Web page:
Published by MechanEvil on 30th March 2012
Superior Drummer 2.0 The Metal Foundry SDX
Users of the original Drumkit from Hell virtual instrument were no doubt surprised at the direction taken by creator Toontrack in their last major offering, Superior Drummer 2.0. While Drumkit From Hell was tailored for metal bands and musicians, Superior Drummer 2.0 featured a sound library that was suitable for a wider range of musical styles. And while this in no way detracts from the comprehensive nature of the sounds featured on Superior Drummer 2.0, musicians in the metal genre would fall back on DFH to deliver the goods on their recordings.
Well aware of its large audience falling in the metal genre, Toontrack has since rectified this seeming oversight with the release of The Metal Foundry SDX, an expansion pack for Superior Drummer 2.0, which as its name suggests, is geared toward the heavier side of drumming. At 35 GB, the sound library featured in The Metal Foundry is larger than that of the flagship programme, which weighs in at 25 gigabytes. A total of seven new kits featuring around 300,000 sound files of single hit drum recordings are the USP of the product and the hits are by none other than Tomas Haake of the mighty Meshuggah, who was also the drummer on the original Drumkit From Hell.
I'm not sure if this is standard, but installing The Metal Foundry on my computer took ages, over an hour, even though I have pretty souped up specs. Online activation of this product is required and once you've done so, you are entitled to download midi grooves created by Gene Hoglan and Dirk Verbeuren from the website, which should be a plus for anyone looking to use programmed drums on their recordings.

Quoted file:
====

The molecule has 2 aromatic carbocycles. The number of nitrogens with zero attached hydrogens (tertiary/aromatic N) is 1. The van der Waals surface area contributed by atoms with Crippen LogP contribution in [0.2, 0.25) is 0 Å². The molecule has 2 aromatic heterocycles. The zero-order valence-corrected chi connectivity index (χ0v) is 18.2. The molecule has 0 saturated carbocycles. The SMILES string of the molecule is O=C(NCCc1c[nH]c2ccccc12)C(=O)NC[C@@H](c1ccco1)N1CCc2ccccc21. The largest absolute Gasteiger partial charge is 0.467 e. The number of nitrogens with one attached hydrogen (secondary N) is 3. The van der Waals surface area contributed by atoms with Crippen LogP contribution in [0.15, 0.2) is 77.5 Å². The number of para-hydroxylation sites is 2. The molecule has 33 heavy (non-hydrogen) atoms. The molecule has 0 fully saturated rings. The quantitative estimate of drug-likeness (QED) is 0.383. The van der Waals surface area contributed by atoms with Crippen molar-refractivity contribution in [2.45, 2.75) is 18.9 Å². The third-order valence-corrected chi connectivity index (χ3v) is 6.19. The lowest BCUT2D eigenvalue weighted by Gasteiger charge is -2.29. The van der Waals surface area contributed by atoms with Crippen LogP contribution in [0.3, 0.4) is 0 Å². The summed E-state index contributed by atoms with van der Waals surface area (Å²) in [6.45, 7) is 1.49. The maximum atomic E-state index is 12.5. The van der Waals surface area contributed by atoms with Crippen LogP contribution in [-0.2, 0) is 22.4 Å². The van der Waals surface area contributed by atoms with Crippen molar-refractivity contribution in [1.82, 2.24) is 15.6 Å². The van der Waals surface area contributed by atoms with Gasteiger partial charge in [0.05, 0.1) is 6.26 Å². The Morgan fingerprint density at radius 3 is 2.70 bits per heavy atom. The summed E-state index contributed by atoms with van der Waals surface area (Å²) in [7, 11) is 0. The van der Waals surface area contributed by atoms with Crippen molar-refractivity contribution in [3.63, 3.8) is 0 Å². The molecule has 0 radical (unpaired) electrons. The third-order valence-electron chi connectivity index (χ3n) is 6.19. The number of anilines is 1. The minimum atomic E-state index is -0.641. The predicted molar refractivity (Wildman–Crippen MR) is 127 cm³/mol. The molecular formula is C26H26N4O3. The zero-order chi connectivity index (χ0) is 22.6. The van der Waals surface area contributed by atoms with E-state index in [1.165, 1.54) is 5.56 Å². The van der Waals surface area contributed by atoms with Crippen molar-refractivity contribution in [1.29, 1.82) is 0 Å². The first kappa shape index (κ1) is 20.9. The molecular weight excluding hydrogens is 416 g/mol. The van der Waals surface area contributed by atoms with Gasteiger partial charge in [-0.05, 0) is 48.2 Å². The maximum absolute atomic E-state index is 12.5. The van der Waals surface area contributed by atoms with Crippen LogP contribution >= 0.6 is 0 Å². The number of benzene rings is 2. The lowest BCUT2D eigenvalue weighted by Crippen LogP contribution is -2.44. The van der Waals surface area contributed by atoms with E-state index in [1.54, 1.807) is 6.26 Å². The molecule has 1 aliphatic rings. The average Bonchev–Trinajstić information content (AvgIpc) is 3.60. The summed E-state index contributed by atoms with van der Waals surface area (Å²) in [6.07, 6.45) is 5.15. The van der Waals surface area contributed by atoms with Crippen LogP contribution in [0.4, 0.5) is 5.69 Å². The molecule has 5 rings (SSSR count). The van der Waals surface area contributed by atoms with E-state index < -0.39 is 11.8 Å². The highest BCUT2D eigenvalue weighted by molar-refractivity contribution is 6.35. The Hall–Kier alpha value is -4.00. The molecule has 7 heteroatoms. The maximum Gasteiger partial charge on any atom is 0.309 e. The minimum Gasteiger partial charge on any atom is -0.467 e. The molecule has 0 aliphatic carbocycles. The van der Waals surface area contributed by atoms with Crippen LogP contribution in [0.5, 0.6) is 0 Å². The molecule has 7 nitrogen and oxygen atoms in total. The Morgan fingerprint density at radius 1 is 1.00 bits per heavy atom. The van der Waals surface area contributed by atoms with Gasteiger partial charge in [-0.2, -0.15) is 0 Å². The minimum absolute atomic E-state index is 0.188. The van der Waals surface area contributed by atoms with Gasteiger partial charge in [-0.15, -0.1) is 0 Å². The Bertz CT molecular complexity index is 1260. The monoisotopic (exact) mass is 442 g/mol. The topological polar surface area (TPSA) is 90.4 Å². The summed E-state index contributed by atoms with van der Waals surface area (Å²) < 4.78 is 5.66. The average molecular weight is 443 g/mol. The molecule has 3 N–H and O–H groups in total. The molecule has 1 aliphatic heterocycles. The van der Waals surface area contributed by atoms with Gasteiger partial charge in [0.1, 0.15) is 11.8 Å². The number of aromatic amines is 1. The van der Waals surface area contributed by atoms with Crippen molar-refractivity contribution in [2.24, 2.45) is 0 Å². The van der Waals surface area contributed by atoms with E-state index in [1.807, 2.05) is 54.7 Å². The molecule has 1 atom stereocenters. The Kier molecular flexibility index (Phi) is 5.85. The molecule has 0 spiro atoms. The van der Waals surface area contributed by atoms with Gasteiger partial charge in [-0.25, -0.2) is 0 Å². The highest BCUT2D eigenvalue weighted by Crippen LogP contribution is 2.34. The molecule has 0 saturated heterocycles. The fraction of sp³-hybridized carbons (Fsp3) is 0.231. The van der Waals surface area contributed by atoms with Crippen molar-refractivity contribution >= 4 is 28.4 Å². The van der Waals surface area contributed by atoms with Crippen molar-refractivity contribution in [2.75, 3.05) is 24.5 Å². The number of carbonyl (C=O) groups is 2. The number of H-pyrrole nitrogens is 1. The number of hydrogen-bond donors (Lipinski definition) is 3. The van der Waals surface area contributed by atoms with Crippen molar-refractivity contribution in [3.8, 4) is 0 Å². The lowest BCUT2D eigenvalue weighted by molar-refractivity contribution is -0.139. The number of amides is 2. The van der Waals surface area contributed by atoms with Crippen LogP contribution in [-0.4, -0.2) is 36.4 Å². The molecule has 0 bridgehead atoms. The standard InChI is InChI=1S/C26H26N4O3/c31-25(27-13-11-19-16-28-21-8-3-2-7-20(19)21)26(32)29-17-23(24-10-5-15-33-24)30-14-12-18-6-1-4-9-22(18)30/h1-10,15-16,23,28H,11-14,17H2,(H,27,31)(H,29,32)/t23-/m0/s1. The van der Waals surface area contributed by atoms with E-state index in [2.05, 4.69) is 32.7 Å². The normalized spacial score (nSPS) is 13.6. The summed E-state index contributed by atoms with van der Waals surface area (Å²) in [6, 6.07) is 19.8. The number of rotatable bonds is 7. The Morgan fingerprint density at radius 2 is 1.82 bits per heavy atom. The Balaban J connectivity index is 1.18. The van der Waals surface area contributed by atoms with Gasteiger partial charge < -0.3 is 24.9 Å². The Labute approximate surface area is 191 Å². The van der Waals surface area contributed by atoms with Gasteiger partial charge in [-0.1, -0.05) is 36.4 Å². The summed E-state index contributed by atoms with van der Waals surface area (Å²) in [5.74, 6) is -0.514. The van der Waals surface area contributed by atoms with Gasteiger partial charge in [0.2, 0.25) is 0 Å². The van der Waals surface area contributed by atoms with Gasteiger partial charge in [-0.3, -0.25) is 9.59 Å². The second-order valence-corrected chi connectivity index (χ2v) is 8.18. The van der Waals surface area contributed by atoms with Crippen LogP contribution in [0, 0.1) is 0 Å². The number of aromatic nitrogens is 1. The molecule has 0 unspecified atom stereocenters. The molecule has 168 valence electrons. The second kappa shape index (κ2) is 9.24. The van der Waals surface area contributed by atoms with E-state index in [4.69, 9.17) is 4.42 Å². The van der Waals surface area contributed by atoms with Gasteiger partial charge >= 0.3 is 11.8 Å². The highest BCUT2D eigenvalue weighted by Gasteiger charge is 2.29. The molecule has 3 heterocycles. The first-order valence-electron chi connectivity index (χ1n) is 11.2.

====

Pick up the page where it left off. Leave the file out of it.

Load up Superior Drummer 2.0 from within my sequencer and then the switch to Metal Foundry kits was a tension free experience. Unlike some other awesome drum VSTs which rely on hard-disk streaming, Superior Drummer (and hence The Metal Foundry by default) relies on your RAM for sample streaming, so on some of the massive kits on this product, it would be advisable to have a minimum of 4 GB of RAM on your machine or run the risk of something going horribly wrong.
Say you don't want to rely on a preset kit. That's entirely feasible with The Metal Foundry's 12 kick drums, 14 snares, nine options for rack tom 1, seven options for rack tom 2, seven options for rack tom 3, eight options for floor tom 1 and nine options for floor tom 2. Five of the kicks In addition, there are five hats, besides options for six crashes, two rides, a splash, a cowbell and a spock. Sounds on these kit pieces can be in the form of flams, sidestick, centre and edge playing on the snare, bell, bow and edge on the ride and tom rimshots.
However, if drums aren't your forte, you have the option of using presets put together by Devin Townsend, Daniel Bergstrand, Pelle Gunnerfeldt, Pelle Henricsson, Eskil Lövstrand, Magnus Lindberg, Mattias Eklund, Jocke Skog and Fredrik Thordendal, which are perfectly usable on a recording. Some of these presets mirror the sounds heard on the kits of well-established drummers such as Joey Jordison (as can be heard on the imaginatively named Snotlip preset)!
Being an SDX expansion, The Metal Foundry boasts all the cutting edge features of Superior Drummer 2.0, including adjustable microphone bleed and a full-fledged mixer. I found it was fairly simple to map one of the preset kits in the software to my e-drumkit within minutes to trigger sounds that were expressive, realistic and comparable to the drum sounds on the best CDs in my collection, thanks to Superior Drummer's great mapping feature. The final verdict: this software is a must have in your VST collection if you're into recording drums for metal but want to avoid the hassle of miking up a real drumkit.